Saturday, June 23, 2012

Steeleye Span - Sails Of Silver (England 1980) @320


Re-Up

The album was produced two years after the band's ostensible break-up, at the request of Chrysalis Records. Peter Knight and Bob Johnson both returned, replacing their own replacements Martin Carthy and John Kirkpatrick, who had departed after the release of Live at Last. However, although Chrysalis had prodded the band to reform and release the album, in practice the label proved much more interested in promoting rising acts like Blondie than a reformed band that hadn't hit a real hit in four years. Despite being produced by Elton John's producer Gus Dudgeon, Sails of Silver was a commercial failure, and this proved a final straw for Tim Hart, who departed the band, leaving Maddy Prior as the band's sole remaining founding member.

Although the band now sported the same line-up that had brought it to the height of its success, Sails of Silver has often been seen as embodying a different spirit from their classic albums of the 1970s. Prior to 'Sails', the band had always performed songs written by other people, predominantly traditional songs, but also a few 20th century pieces, such as the two Brecht songs on Storm Force Ten. But on this album they included several songs they had written themselves, including 'Let Her Go Down' and 'Senior Service'. This was the beginning of a trend that continues down to the present. Every album they have released since 'Sails' has had at least one song written by band members, and Back in Line and Bloody Men were predominantly the band's material.

Maddy Prior has said that, although she likes the album and finds it accessible, the band was in her words "lost" and not particularly confident of the material it had put together. Fans found the album jarring, although they were pleased that the band was touring again, and the band's shows always included their earlier material.



01. Sails of Silver (3.27)
02. My Love (2.53)
03. Barnet Fair (4.34)
04. Senior Service (3.31)
05. Gone to America (4.21)
06. Where Are They Now (4.11)
07. Let Her Go Down (3.36)
08. Longbone (3.58)
09. Marigold / Harvest Home (3.05)
10. Tell Me Why (3.56)


Maddy Prior: vocals
Tim Hart: vocals, guitar
Bob Johnson: vocals, guitar
Rick Kemp: vocals, bass
Peter Knight: vocals, keyboards, violin
Nigel Pegrum: drums, percussion, woodwind

Wednesday, June 6, 2012

Márta Sebestyén - Apocrypha (Hungary 1992) @VBR>224


If anyone could be described as the Hungarian equivalent of Enya, it would be Marta Sebestyen. Many of the songs on this best-of CD, which was released in 1992 and focuses on her innovations of the mid- to late 1980s, have a tranquil quality not unlike what you'd find on one of Enya's albums. New age audiences seemed to appreciate the tranquil nature of "Ne Menj, Szivem," "Szerelem, Szerelem," "Hegyen, Volgyon" and other songs that used synthesizers and electronic instrumentation extensively. And yet, it would be misleading to label Sebestyen a new age artist. Not only is Apocryha much meatier than a lot of the music labeled new age, but also, these songs are based on traditional Hungarian folk melodies. Sebestyen and her arranger Karoly Cserepes (who plays most of the synthesizers and is also heard on flute) have taken Hungarian musical traditions and done something very fresh-sounding with them. For those exploring Sebestyen's music for the first time, Apocryha would be the most appropriate starting point.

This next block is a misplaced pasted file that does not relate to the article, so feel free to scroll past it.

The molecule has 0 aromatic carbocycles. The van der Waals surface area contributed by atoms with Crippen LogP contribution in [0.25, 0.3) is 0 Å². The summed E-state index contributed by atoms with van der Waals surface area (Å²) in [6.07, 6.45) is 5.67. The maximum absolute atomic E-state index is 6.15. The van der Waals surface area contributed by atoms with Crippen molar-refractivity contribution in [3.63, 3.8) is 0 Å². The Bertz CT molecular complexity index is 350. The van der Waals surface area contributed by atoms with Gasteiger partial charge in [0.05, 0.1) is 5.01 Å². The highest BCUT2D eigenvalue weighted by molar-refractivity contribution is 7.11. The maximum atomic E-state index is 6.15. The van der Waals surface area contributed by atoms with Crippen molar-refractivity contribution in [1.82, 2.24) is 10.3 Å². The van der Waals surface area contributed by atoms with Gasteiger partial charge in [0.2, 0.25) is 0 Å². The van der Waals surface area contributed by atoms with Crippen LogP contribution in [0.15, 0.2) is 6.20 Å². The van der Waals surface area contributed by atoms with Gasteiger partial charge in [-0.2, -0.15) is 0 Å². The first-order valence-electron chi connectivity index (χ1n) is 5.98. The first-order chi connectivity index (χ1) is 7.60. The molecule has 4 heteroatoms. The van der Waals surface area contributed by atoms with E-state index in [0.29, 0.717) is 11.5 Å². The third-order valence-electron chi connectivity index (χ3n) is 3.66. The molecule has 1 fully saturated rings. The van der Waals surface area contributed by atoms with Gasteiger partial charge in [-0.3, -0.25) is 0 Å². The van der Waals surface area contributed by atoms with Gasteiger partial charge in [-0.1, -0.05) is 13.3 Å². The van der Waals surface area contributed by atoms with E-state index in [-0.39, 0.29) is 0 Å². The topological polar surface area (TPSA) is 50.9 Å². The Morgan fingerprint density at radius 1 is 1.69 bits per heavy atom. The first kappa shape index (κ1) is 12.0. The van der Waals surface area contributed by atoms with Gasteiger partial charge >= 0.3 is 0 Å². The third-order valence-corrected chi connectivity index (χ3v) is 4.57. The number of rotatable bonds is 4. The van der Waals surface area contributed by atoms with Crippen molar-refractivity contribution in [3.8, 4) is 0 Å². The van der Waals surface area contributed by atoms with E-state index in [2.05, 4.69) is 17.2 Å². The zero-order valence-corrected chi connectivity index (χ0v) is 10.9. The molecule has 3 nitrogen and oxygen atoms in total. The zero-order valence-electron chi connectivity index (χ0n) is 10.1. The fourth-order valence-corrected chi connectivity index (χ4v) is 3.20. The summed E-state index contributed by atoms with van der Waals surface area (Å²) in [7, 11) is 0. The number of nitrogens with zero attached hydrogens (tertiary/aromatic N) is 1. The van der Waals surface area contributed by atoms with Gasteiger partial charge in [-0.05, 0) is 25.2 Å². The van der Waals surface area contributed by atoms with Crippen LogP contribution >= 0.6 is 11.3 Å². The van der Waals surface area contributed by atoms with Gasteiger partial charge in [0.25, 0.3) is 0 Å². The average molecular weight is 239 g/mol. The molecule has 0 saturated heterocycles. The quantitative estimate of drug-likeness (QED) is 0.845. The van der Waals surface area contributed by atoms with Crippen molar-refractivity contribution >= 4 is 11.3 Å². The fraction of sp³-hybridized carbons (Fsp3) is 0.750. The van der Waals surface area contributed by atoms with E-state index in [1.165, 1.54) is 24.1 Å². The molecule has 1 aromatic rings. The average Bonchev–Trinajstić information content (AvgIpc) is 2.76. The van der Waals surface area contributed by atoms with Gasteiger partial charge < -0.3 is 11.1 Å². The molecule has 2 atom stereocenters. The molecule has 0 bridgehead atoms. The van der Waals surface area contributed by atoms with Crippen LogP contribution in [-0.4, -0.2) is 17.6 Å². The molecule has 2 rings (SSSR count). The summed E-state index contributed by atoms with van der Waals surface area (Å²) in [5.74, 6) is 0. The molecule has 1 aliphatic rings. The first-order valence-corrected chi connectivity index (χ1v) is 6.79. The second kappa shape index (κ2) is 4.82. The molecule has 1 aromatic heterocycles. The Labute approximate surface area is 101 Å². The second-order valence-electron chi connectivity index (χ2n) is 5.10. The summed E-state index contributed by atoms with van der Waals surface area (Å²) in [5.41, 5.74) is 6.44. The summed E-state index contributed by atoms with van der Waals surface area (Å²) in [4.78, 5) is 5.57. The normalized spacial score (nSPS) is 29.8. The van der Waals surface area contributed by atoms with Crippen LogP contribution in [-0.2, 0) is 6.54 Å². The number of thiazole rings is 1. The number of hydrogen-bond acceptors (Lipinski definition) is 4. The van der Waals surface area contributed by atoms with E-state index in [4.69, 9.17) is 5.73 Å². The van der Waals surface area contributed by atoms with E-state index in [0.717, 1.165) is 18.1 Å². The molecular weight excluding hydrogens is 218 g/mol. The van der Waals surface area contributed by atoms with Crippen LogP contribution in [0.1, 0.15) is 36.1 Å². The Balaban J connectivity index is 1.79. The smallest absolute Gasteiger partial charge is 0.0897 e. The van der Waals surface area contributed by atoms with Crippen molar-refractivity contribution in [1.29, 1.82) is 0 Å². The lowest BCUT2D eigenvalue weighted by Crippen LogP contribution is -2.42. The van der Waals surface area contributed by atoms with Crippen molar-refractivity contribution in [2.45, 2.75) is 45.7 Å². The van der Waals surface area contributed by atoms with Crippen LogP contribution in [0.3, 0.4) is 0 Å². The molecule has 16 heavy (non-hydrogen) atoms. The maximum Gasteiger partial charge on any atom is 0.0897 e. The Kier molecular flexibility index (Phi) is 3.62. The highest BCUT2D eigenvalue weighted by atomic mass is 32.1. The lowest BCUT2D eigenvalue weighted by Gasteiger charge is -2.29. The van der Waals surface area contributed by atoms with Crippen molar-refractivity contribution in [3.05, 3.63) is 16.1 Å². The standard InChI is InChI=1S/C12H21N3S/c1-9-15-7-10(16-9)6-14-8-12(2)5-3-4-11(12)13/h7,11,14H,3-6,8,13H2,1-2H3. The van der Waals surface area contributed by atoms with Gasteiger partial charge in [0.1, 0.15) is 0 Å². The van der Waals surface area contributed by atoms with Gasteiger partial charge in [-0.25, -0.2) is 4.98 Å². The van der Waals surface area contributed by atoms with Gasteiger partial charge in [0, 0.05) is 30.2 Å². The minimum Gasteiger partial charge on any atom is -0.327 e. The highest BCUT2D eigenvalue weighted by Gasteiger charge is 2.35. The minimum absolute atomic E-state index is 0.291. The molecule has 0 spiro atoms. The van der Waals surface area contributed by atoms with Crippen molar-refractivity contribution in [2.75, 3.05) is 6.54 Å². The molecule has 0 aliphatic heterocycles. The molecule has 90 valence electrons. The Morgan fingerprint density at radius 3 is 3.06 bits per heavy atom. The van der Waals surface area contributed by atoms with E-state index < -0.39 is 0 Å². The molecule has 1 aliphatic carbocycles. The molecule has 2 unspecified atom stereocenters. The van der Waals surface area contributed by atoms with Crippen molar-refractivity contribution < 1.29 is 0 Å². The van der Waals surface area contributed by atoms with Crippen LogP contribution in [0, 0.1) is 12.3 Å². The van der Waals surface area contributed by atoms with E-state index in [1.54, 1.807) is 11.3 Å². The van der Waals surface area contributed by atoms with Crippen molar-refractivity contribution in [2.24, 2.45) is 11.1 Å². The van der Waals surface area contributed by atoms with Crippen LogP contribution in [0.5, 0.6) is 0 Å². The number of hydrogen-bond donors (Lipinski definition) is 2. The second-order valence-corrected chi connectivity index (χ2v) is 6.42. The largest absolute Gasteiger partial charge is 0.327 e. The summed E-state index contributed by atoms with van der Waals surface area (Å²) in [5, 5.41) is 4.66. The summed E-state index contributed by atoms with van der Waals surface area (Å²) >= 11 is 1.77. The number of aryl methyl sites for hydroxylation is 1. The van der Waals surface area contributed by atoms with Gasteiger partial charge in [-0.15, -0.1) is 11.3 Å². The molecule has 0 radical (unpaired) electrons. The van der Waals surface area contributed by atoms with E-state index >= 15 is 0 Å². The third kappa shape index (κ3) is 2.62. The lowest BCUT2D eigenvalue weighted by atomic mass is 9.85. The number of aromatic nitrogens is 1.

Alex Henderson (AMG)

01. Tavasz tavasz 4.45
02. A piac közepén 5.02
03. Zúgadoz az erdõ 3.52
04. András 6.09
05. Betlehem, Betlehem 4.25
06. Ne menj, szivem 3.58
07. Hegyen-völgyön 3.54
08. Apokrif 7.16
09. Szerelem, szerelem 4.46
10. Elment az én rózsám 3.07

Márta Sebestyén: vocals
Karoly Cserepes: synthesizer, flute, computers, tilinka, duduk
Tibor Donasz: drums
Janos Hasur: violin
Lászlo Hortobágy: chimes, bells
Mihály Huszár: double bass
Ferenc Kiss: recorder
Szabolcs Szoranyi: bass, bass guitar
Anna Cserepes: h. vocals
Levente Szörényi: h. vocals

Sunday, June 3, 2012

Laïs - Dorothea (Belgium 2001) @320


Belgium sometimes sends us atypical artists whose charm attains fast the heart of the public. This time, honour to the ladies with the trio of vocal polyphonies.
Laïs - Dorothea, their second album, constituted by traditional songs or of original compositions is interpreted in Flamish and in French. Nothing very amazing when they know the bilingualism of the flat country.
These three crystalline voices coated with a resolutely modern production transcend pieces that they had no more habit to hear around fires of camps néo.
Melodies are very nice and attractive. Voices are splendid. Recommended Folk music for all music lovers....

01. Doran 03:44
02. Belle 02:27
03. (Houd Uw) Kanneke 03:50
04. Benedetta 03:05
05. Le grand vent 03:19
06. Les douze mois 05:29
07. De valse zeeman 04:01
08. Marider 04:29
09. Comme au sein de la nuit 02:18
10. Dorothea 03:27
11. Klaas 02:57
12. De wanhoop 03:01
13. Tina vieri 04:13
14. Le renard et la belette 03:17
15. Le grand vent (a capella) 18:01


Joruun BAUWERAERTS: Voix
Annelies BROSENS: Voix
Nathalie DELCROIX: Voix
Fritz SUNDERMANN: Guitare acoustique, Guitare électrique, Charango,Harmonium, Guitare, Basse, Mandocello
Hans QUAGHEBEUR: Vielle à Roue [Hurdy-gurdy], Accordéon, Accordéon diatonique, Fifre
Ronny REUMAN: Drums, Percussion
Bart DENOLF: Contrebasse, Basse électrique
Guests:
Michel SEBA: Percussion
François VERRUE: Basse électrique
Bart DE COCK: Nyckelharpa [Key fiddle]
Ludo VAN DEAU: Voix

Related Posts with Thumbnails

Followers